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3rd May 2023
Multiple sclerosis (MS) affects more than 2 million people worldwide and is currently incurable. Some evidence shows that high levels of vitamin D reduce the risk of MS. In fact, among MS patients using interferon beta-1b, adding vitamin D reduces disease activity. Despite this, randomised trials of vitamin D in relapsing-remitting MS fail to show an improvement. Nevertheless, these trials only involve interferon beta. Glatiramer acetate reduces the relapse rate in MS and therefore affects disability. Whether addition of vitamin D to glatiramer could reduce the relapse rate in MS is uncertain.
The present study tested if adding vitamin D to glatiramer could reduce disease activity in those with active MS. In a phase 3 RCT, participants had either a high (5000 IU/day) or low (600 IU/day) dose of vitamin D in conjunction with glatiramer. Participants with relapsing-remitting (RR) MS aged 18–50 years and with recent disease activity were eligible to enrol. Participated had an Expanded Disability Status Scale score ≤4.0 and a minimum serum vitamin D level of 15 ng/ml. The primary outcome was the proportion experiencing a confirmed relapse.
Glatiramer acetate and vitamin D and relapses
A total of 172 individuals, 89 receiving high dose vitamin D were enrolled. Participants were followed for 96 weeks.
Confirmed relapse rates did not differ at week 96 (hazard ratio, HR = 1.17, 95% CI 0.67 – 2.05, p = 0.57).
The authors suggested that vitamin D and glatiramer does not reduce the risk of clinical relapse in people with RRMS.
6th April 2023
In a case-controlled study, Iranian researchers have determined that drinking black or green tea, coffee and non-alcoholic beverages are associated with a lower risk of developing multiple sclerosis (MS), whereas in contrast, for instance, a higher intake of carbonated beverages, increases the risk.
Multiple sclerosis (MS) is the most common cause of neurological disability in young adults worldwide and a 2020 study estimated that, globally, some 2.8 million people are living with the condition. Although the underlying cause remains uncertain, there is evidence that certain dietary factors may have an effect. For example, the consumption of alcoholic beverages, coffee and fish have been shown to be inversely associated with progression of disability in relapsing onset MS, but not in progressive onset MS. In fact, it has been suggested that a high coffee consumption may decrease the risk of developing MS. While it is known that polyphenolic compounds such as resveratrol exhibit several other biological/biochemical protective effects on the heart, circulation, brain and age-related diseases, the Iranian researchers wondered if black or green tea (which also contains several polyphenols) may exert a protective effect in MS.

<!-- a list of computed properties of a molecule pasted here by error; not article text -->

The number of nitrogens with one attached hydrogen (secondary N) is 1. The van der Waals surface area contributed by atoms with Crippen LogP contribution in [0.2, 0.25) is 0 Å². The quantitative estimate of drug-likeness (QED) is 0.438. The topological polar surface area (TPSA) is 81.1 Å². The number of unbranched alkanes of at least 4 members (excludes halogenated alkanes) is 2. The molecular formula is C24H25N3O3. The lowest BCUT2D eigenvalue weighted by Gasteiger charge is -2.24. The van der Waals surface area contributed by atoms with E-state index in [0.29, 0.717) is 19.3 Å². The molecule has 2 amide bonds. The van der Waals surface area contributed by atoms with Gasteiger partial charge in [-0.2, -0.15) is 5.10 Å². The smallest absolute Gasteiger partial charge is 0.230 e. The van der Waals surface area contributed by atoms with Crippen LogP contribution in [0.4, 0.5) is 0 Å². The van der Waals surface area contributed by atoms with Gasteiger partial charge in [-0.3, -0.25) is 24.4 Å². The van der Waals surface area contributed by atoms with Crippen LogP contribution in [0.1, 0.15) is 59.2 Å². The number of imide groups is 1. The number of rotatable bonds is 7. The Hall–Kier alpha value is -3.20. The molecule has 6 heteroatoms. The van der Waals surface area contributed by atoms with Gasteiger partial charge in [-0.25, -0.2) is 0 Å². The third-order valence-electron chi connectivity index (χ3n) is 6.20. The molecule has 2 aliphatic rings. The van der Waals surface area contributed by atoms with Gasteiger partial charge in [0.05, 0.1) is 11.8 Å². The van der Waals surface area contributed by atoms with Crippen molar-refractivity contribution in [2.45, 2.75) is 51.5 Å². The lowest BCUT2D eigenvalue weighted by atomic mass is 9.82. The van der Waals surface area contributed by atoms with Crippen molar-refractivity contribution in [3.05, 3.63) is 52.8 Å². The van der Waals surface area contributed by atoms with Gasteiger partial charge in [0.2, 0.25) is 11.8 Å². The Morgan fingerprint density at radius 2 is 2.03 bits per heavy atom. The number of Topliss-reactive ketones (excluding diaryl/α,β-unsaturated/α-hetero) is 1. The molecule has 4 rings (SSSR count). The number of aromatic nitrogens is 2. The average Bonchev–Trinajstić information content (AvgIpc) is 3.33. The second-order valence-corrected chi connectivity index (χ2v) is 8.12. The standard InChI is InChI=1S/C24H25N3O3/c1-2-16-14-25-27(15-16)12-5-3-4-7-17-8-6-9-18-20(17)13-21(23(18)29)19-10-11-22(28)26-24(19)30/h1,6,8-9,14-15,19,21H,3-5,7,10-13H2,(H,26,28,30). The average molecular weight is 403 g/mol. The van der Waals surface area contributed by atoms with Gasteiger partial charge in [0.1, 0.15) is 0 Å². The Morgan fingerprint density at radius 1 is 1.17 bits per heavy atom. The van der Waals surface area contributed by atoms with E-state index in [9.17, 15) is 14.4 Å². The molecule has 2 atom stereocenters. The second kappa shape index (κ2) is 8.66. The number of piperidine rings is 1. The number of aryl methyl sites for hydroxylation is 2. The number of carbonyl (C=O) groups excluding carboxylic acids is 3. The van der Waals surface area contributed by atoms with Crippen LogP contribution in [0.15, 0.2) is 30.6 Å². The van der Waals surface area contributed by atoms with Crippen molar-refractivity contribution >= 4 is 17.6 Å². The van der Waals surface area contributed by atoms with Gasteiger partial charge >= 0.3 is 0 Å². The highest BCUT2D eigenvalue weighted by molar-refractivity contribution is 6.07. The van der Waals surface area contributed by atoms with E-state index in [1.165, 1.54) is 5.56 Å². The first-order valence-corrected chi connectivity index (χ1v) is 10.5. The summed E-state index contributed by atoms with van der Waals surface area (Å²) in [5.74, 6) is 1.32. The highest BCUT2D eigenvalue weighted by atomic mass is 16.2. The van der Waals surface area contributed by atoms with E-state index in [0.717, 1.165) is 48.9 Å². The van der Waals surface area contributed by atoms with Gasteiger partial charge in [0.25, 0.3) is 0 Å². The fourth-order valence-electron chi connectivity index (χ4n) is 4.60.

The researchers performed case-control study on 150 patients with MS and 300 healthy individuals who served as a control group. Data on demographic and beverage consumption was collected by a questionnaire and analysed by univariate and multiple logistic regression models.
Black or green tea and multiple sclerosis
The mean age of the MS patients was 38.6 years (80.1% female) which was similar for the control group, (37.2 years) although there were less women (58.5%).
The results showed that drinking black tea was significantly associated with a reduced risk of developing MS (Odds ratio, OR = 0.20, 95% CI 0.10 – 0.37, p < 0.001), as was drinking green tea (OR = 0.29, 95% CI 0.13 – 0.63, p = 0.002), coffee (OR = 0.07) and non-alcoholic beer (OR = 0.48)